The Killing of Sister George (1968):

Dirtier than The Dirty Dozen, said the critics, blind to Robert Aldrich's beauties in either case, anyway. The battlefield is the living room, though the testosterone still flows, Susannah York in a pink nightie lounging in a London flat full of dolls while Beryl Reid bulldozes outside to the cramped, side-sliding credits. Sister George is Reid's beloved TV character on a BBC soap, whose dipping popularity gets credited to the actress' real-life truculence, if not her cyclonic relationship with York, the aspiring poetess and full-time baby dyke she lives with. Reid trades the studio for the pub, leaves soused to hop a cab and grope a couple of novice nuns in the backseat, before going home to sniff out infidelity from York's outings -- Reid forces her out of the bathroom by threatening to decapitate her favorite dolly, then brings York to her knees for faux-phallic punishment, munching on a cigar butt, spoiled by York's mock-ecstasy while chewing the stogie. The "lesbian film," originally X-rated and accused of sweaty-palmed leering, but the knives here are used less on uncloseted queer romping than on showbiz cruelty, a companion piece on TV for the acid poured over the cinematic industry the same year in The Legend of Lylah Clare. The Reid-York team, by contrast, is the central gag in Aldrich's subtle-vulgar comedy, the Laurel & Hardy contrast brought out, along with the duo's latent homo-potential, to "By the Light of the Silvery Moon" mimed by an all-girl quartet in the Gateways Club, where the camera seeks out glimpses of lesbo action circa '68. Along comes Coral Browne, corseted where Reid is obstreperous, and scoops Fox away with the promise of success, the young woman luing in bed with her top unbuttoned, fingers traveling below her waist, and out of the frame -- "That's life," Browne says, but Reid had already croaked "There is not enough kindness in the world" earlier on, in Sidney Greenstreet's tones. Sex is power, and Aldrich understands how replaceable people can be, in business and in relationships. Reid thrashes the empty studio, moos in the dark, and Fassbinder takes notes. Screenplay by Lukas Heller, from the Frank Marcus play. With Ronald Fraser, Patricia Medina, and Hugh Paddick.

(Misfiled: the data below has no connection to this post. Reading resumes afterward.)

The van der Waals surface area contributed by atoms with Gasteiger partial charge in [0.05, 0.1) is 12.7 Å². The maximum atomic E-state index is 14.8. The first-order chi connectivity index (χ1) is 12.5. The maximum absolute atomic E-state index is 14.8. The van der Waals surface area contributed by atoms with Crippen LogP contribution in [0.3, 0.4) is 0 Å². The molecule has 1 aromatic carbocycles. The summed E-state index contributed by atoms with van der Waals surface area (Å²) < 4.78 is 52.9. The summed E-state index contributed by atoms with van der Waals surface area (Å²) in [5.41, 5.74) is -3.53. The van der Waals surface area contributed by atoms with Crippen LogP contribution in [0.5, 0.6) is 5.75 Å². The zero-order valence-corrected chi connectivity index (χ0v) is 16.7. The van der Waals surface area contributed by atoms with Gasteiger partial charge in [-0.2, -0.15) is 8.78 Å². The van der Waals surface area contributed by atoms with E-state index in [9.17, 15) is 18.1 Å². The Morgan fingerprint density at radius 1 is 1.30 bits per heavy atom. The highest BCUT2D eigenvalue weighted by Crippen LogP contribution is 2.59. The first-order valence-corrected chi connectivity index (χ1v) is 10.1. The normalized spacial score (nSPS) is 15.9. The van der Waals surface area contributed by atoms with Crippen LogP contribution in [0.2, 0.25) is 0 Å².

--- Fernando F. Croce

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